ON LUCY, COUNTESS OF BEDFORD
by: Ben Jonson (1572-1637)
- HIS morning,
timely rapt with holy fire,
- I thought to form unto my jealous Muse
- What kind of creature I could most desire,
- To honour, serve, and love, as poets use.
- I meant to make her fair and free and wise,
- Of greatest blood, and yet more good than great;
- I meant the day-star should not brighter rise,
- Nor lend like influence from his lucent seat.
- I meant she should be courteous, facile, sweet,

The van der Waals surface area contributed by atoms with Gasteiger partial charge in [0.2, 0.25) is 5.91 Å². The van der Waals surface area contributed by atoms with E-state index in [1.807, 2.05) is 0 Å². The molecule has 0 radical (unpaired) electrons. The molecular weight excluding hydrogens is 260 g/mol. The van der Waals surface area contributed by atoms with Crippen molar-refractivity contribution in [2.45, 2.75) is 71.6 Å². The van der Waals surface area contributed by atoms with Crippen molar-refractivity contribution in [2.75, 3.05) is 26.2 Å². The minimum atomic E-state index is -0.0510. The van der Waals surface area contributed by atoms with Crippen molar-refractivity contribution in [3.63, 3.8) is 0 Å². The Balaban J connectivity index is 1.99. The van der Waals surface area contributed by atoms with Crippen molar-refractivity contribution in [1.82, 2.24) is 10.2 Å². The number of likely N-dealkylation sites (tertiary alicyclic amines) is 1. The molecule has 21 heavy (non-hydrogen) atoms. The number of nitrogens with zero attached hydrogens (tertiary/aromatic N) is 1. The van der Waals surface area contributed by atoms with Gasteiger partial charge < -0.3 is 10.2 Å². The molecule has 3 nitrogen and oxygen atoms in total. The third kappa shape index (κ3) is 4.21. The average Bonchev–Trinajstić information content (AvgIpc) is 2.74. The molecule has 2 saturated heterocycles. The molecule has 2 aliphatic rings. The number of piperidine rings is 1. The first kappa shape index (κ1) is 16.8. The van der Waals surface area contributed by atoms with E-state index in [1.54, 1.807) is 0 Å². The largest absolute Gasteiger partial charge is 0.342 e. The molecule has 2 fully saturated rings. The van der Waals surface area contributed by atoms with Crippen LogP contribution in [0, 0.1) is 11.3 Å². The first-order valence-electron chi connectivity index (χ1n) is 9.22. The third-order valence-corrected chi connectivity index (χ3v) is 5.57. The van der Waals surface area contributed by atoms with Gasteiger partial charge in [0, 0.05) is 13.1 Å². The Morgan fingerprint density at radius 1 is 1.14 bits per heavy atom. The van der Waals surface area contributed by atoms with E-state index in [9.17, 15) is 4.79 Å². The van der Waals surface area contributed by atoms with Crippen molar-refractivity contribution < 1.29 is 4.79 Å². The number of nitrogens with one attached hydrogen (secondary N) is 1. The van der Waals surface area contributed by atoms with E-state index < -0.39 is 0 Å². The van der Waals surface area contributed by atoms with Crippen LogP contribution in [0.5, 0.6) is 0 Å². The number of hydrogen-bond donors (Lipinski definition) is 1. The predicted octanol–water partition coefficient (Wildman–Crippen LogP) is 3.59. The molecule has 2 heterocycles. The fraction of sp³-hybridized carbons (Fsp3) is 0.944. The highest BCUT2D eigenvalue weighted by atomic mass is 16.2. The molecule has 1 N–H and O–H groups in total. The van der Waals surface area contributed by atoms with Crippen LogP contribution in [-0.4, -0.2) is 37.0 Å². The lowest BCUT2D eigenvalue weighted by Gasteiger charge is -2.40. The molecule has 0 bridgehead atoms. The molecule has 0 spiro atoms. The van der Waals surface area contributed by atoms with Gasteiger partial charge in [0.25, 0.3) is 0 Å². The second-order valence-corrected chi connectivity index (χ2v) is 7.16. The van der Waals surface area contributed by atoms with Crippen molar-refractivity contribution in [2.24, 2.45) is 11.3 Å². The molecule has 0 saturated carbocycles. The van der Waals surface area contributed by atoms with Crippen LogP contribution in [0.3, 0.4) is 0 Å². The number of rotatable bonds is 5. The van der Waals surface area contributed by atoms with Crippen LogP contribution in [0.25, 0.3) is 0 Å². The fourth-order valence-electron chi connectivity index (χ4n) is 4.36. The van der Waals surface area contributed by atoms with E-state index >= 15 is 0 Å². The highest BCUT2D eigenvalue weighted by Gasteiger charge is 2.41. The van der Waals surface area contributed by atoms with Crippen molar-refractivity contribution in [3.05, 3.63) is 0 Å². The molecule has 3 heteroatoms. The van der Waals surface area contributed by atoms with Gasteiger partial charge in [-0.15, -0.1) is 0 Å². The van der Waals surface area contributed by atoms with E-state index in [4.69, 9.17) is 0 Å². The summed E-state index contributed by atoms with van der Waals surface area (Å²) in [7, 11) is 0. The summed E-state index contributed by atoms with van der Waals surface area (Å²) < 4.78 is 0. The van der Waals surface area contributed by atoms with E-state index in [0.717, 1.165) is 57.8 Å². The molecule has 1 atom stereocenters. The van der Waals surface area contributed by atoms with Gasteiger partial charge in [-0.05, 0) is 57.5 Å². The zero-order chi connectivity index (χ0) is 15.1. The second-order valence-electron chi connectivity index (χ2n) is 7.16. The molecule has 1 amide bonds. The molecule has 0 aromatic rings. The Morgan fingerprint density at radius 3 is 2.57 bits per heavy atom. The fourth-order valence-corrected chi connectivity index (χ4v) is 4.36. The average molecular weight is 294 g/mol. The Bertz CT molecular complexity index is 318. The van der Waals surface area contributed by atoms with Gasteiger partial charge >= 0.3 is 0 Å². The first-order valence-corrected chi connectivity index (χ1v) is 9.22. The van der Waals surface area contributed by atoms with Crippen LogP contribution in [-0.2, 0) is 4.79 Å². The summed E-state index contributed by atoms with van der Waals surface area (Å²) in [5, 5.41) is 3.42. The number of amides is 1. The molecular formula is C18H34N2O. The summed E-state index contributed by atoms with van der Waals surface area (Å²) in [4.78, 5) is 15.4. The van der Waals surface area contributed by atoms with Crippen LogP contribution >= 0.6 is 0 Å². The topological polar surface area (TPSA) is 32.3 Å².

- Hating that solemn vice of greatness, pride;
- I meant each softest virtue there should meet,
- Fit in that softer bosom to reside.
- Only a learnèd and a manly soul
- I purposed her; that should, with even powers,
- The rock, the spindle, and the shears control
- Of Destiny, and spin her own free hours.
- Such when I meant to feign, and wished to see,
- My Muse bade 'Bedford' write, and that was she.
POEMS BY BEN JONSON
"On Lucy, Countess of Bedford"
is reprinted from Epigrams (1616).